Alex McLeish believes fate played its part in him becoming Scotland manager for the second time after first-choice candidate Michael O'Neill rejected an approach from the Scottish Football Association.
The 59-year-old, who had a 10-game stint in charge of the national team in 2007, met the media at Hampden Park after his appointment was confirmed.
The SFA had originally approached O'Neill to become Gordon Strachan's successor but he decided to stay as boss of Northern Ireland with McLeish happy to get another chance.
"I see it as a bit of fate," said the former Scotland defender, who declared himself "thrilled" to be back in the Hampden hot seat with a contract until 2020.
"I see that as it was meant to happen and I have got to make the most of that.
"Michael turned it down and you think, 'oh wait a minute, it is not over yet'.
"When Michael went in for talks you think he is going to take it because it is, after all, a fantastic job and we are a fantastic nation and Michael lives in this country.
"But he turned it down for his own reasons and that gave me a chance to get in the door."
McLeish's appointment is not overwhelmingly popular among Scottish football fans with some of the Tartan Army still unhappy that his first stint ended with him walking away to take over at Birmingham.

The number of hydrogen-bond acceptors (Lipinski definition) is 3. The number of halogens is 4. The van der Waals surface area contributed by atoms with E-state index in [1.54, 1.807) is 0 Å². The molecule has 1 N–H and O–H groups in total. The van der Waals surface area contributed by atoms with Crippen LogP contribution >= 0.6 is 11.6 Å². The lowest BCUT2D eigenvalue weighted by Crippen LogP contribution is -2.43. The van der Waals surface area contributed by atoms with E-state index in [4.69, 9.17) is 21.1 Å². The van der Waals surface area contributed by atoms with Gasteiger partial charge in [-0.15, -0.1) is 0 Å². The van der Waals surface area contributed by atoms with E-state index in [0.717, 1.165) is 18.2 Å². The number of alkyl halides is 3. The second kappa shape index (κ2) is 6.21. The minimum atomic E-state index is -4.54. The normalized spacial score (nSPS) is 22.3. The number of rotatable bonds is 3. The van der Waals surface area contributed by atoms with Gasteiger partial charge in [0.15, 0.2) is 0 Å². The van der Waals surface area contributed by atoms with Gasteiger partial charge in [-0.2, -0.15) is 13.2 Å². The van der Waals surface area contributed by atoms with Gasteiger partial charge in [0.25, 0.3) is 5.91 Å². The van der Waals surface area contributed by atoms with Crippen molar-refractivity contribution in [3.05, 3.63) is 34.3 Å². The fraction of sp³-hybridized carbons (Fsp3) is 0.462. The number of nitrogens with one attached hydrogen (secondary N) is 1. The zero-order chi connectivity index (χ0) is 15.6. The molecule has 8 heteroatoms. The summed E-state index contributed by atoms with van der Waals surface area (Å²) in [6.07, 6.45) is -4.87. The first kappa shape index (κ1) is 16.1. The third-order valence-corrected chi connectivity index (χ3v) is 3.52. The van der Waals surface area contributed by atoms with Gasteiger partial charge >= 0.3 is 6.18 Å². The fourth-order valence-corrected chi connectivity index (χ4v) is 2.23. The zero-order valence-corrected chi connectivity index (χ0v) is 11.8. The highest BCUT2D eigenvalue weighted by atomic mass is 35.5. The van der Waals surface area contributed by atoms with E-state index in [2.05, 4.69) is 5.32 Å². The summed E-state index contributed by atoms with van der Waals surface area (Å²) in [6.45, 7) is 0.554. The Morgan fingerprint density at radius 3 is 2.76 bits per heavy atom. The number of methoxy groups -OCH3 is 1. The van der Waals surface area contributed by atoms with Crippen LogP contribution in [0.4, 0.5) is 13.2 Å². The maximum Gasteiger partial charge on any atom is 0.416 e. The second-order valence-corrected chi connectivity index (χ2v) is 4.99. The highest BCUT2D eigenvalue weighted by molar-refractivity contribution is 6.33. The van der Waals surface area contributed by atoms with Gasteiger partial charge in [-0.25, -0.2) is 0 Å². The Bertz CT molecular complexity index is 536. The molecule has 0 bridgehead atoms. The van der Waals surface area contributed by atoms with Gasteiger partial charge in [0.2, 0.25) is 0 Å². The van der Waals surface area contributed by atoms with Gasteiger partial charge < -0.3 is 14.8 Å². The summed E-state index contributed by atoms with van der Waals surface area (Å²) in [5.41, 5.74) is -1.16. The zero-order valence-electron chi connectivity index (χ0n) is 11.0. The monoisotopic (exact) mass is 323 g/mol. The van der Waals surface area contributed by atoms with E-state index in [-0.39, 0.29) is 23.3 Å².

However, the former Rangers boss, who will now prepare for friendlies against Costa Rica and Hungary next month, believes he can win them over.
"Sometimes I thought would it never happen again for me, because of leaving, and the circumstances," he said.
"I understand the divide of some of the supporters but I believe I am the right man to come back.
"I have to prove them wrong. That's what I am here to do, to get them right behind me and the only way I can do that is by getting this team winning.
"I believe I am not going to be booed when I come back on to the pitch. I know the Tartan Army and I know that the majority are with me. If there is a minority, winning games will get them behind me."
McLeish revealed he had the backing of his former Aberdeen boss, Sir Alex Ferguson .
"I always speak to Fergie - sorry Sir Alex - about football matters," he said.
"He's obviously a very influential man. He's probably had a word with Alan (McRae, SFA president) and recommended me.
"I was up having lunch with him a couple of weeks ago and he felt it was a great time and a great chance for me to go and do a great job for Scotland."